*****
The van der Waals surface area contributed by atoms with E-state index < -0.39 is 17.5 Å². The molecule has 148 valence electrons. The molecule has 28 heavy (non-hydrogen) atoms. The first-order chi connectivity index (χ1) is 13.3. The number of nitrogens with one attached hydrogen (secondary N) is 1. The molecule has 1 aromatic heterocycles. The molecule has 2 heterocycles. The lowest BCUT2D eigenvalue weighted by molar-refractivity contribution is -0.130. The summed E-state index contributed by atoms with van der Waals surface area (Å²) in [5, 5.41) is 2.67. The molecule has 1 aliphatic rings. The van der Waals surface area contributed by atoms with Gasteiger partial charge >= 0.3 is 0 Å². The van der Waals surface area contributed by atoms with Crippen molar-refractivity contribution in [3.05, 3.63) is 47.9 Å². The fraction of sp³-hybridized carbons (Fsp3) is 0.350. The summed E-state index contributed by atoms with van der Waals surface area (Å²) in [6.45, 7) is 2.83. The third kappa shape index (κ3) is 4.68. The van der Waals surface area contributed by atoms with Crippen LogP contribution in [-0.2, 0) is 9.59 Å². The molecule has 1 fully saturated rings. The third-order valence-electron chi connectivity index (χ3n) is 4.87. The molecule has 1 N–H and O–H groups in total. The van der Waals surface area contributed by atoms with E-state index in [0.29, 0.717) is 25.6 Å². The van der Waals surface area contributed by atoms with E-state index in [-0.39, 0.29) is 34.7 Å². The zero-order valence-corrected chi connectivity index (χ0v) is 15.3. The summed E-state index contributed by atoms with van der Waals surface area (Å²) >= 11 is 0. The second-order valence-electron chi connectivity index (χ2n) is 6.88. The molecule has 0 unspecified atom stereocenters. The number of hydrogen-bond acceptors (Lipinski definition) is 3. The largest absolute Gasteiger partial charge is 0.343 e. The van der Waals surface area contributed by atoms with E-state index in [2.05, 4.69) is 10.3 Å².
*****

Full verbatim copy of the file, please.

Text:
The van der Waals surface area contributed by atoms with E-state index < -0.39 is 17.5 Å². The molecule has 148 valence electrons. The molecule has 28 heavy (non-hydrogen) atoms. The first-order chi connectivity index (χ1) is 13.3. The number of nitrogens with one attached hydrogen (secondary N) is 1. The molecule has 1 aromatic heterocycles. The molecule has 2 heterocycles. The lowest BCUT2D eigenvalue weighted by molar-refractivity contribution is -0.130. The summed E-state index contributed by atoms with van der Waals surface area (Å²) in [5, 5.41) is 2.67. The molecule has 1 aliphatic rings. The van der Waals surface area contributed by atoms with Gasteiger partial charge >= 0.3 is 0 Å². The van der Waals surface area contributed by atoms with Crippen molar-refractivity contribution in [3.05, 3.63) is 47.9 Å². The fraction of sp³-hybridized carbons (Fsp3) is 0.350. The summed E-state index contributed by atoms with van der Waals surface area (Å²) in [6.45, 7) is 2.83. The third kappa shape index (κ3) is 4.68. The van der Waals surface area contributed by atoms with Crippen LogP contribution in [-0.2, 0) is 9.59 Å². The molecule has 1 fully saturated rings. The third-order valence-electron chi connectivity index (χ3n) is 4.87. The molecule has 1 N–H and O–H groups in total. The van der Waals surface area contributed by atoms with E-state index in [0.29, 0.717) is 25.6 Å². The van der Waals surface area contributed by atoms with E-state index in [-0.39, 0.29) is 34.7 Å². The zero-order valence-corrected chi connectivity index (χ0v) is 15.3. The summed E-state index contributed by atoms with van der Waals surface area (Å²) >= 11 is 0. The second-order valence-electron chi connectivity index (χ2n) is 6.88. The molecule has 0 unspecified atom stereocenters. The number of hydrogen-bond acceptors (Lipinski definition) is 3. The largest absolute Gasteiger partial charge is 0.343 e. The van der Waals surface area contributed by atoms with E-state index in [2.05, 4.69) is 10.3 Å².